Kenshiro and his younger "sibling" Kengoro are two robots that were built with unprecedented similarity to human anatomy at the University of Tokyo.

Their unique design make them able to move in ways looking closer to natural human movement than any preceding robot.

In fact, Kengoro's exercising ability likely rivals many human couch potatoes. The robot can do sit-ups, push-ups, and even stretches. However, the most surprising ability Kengoro exhibits is sweating.

The machinery that allows the robot to move like a human heats up, requiring water to circulate through its metal frame to cool it. Steam vents through holes in the skeleton to accomplish the cooling.

It's perhaps counter-intuitive that the engineers created the two cousin robots to be able to study human movements in greater detail.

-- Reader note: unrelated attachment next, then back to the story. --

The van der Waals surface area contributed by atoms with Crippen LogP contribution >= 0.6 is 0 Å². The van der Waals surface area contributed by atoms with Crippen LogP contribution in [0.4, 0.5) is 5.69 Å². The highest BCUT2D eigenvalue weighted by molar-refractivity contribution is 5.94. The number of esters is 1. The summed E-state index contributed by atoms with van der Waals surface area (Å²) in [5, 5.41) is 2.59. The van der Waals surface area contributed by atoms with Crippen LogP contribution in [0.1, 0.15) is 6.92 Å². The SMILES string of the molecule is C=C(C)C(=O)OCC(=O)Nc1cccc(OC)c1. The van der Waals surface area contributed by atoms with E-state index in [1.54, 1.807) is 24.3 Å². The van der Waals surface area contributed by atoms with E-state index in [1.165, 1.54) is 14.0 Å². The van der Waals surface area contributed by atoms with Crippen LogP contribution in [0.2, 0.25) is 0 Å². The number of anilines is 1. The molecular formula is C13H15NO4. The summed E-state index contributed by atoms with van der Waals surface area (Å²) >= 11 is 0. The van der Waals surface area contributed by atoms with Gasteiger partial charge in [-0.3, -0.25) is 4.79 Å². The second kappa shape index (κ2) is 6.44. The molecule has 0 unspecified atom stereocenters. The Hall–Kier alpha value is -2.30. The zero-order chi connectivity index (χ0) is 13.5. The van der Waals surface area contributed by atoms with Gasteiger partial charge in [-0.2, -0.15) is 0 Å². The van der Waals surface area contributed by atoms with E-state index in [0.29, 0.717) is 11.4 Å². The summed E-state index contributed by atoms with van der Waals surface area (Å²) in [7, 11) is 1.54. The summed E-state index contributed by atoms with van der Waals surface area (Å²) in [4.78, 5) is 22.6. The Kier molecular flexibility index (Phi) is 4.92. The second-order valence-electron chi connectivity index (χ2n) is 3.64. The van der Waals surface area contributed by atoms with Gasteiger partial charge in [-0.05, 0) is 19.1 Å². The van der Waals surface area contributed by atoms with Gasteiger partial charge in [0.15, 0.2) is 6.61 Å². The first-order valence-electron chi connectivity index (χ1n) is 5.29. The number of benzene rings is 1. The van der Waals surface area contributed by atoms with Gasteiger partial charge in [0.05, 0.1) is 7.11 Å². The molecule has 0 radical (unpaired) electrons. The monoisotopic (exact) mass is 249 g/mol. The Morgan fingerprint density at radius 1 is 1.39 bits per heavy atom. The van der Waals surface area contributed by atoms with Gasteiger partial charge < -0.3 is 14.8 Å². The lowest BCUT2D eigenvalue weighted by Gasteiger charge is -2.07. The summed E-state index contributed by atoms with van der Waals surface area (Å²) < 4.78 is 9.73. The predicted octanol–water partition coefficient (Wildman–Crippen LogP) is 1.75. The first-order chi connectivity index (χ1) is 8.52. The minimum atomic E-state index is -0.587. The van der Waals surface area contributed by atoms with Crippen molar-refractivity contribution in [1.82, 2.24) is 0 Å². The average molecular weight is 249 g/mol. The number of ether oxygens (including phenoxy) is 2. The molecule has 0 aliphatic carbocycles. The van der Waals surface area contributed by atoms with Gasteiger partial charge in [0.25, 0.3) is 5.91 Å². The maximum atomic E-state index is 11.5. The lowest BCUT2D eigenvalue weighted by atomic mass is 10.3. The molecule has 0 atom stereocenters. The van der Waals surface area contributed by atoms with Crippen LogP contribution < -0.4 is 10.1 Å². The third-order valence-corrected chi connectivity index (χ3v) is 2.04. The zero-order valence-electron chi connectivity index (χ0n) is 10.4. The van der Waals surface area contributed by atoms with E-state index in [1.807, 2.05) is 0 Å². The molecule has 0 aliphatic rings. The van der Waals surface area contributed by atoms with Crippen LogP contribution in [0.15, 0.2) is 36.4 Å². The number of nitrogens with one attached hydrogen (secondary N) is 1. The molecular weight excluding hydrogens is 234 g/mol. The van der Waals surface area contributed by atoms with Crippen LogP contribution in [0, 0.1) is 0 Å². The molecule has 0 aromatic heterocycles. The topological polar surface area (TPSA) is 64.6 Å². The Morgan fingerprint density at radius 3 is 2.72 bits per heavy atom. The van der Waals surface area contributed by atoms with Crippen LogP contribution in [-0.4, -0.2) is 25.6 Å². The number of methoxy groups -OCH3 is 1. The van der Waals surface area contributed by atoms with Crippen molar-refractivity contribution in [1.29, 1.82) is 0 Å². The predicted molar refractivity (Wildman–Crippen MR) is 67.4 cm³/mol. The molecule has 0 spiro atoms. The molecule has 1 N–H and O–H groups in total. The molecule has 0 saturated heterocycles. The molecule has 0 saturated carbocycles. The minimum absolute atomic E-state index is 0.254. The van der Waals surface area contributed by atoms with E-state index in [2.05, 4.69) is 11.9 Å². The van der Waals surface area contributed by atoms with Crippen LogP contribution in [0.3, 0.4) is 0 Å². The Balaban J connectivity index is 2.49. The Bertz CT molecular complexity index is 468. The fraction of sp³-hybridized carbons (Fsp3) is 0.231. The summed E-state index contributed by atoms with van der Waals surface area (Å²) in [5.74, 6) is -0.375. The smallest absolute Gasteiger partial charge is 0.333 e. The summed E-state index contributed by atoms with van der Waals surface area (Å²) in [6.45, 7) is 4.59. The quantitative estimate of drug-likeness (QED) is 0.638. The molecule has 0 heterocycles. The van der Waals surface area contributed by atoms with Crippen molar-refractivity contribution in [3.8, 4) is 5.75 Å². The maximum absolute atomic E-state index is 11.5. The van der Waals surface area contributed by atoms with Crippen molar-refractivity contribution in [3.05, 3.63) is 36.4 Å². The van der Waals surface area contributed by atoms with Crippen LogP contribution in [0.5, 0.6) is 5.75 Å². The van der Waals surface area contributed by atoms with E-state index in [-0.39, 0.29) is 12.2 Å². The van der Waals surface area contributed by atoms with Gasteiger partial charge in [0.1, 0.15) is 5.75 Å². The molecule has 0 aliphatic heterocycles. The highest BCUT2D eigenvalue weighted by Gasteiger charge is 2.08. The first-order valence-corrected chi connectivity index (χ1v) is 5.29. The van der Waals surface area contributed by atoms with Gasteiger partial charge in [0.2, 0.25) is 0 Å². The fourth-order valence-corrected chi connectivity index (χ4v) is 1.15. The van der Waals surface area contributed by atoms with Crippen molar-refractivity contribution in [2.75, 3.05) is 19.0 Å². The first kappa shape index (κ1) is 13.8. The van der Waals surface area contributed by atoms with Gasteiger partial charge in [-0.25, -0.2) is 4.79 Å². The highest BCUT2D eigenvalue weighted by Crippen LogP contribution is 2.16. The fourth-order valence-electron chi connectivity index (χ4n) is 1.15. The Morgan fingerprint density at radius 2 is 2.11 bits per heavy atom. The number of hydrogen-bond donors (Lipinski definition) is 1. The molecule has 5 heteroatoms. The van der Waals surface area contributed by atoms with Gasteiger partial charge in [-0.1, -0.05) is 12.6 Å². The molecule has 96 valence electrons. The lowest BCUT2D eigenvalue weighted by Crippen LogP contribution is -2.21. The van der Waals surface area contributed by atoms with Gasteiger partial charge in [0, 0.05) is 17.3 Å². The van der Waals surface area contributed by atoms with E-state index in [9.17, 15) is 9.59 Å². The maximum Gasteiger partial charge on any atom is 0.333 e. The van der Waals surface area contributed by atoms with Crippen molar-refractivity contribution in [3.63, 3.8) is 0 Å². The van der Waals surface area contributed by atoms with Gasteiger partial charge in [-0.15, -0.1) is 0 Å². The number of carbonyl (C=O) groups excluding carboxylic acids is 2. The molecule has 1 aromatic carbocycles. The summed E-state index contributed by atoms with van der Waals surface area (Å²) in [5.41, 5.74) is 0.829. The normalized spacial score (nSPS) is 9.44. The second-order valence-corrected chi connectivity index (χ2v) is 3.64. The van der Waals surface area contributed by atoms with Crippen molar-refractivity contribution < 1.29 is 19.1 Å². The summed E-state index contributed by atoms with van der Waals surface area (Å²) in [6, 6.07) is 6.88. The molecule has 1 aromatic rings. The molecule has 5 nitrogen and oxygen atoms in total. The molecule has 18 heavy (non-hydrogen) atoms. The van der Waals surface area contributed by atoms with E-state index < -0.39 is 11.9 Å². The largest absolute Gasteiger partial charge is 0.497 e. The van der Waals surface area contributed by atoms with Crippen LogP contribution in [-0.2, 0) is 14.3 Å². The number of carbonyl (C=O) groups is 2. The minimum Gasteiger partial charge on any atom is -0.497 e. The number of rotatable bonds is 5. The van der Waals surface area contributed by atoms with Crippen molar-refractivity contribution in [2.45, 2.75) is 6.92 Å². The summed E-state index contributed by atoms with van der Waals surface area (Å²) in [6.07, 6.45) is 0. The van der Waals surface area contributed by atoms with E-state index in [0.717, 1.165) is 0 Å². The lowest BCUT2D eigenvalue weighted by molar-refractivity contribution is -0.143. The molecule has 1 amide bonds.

But in the long term, these robots could be useful as crash-test dummies since their mobility could lead to more accurate readings than stationary dummies.

As the technology progresses even further into the future, Kengoro and Kenshiro could be the inspiration for actual search and rescue robots.

At this point, there is no telling where the advancement of the marriage between humanoid robotics and artificial intelligence will eventually land us.

We still seem to be quite far away from Westworld level AI and robots, where humans and robots are virtually indistinguishable.

Still, it does look like we are getting closer to the possibility. Think about the huge step forward it would be to merge the human-like movement of Kengoro with the nearly human-level intelligence of Hanson Robotics' Sophia, a feat that is likely more difficult than setting the two up on OkCupid.

Both technologies are growing at an increasingly rapid rate. The applications that such powerful tech will have on society is immeasurable but will definitely amount to more than a next-level tourist attraction.

Making robots look, move, and even think more like us could make what some consider the hard pill of artificial intelligence easier to swallow.

This article was originally published by Futurism. Read the original article.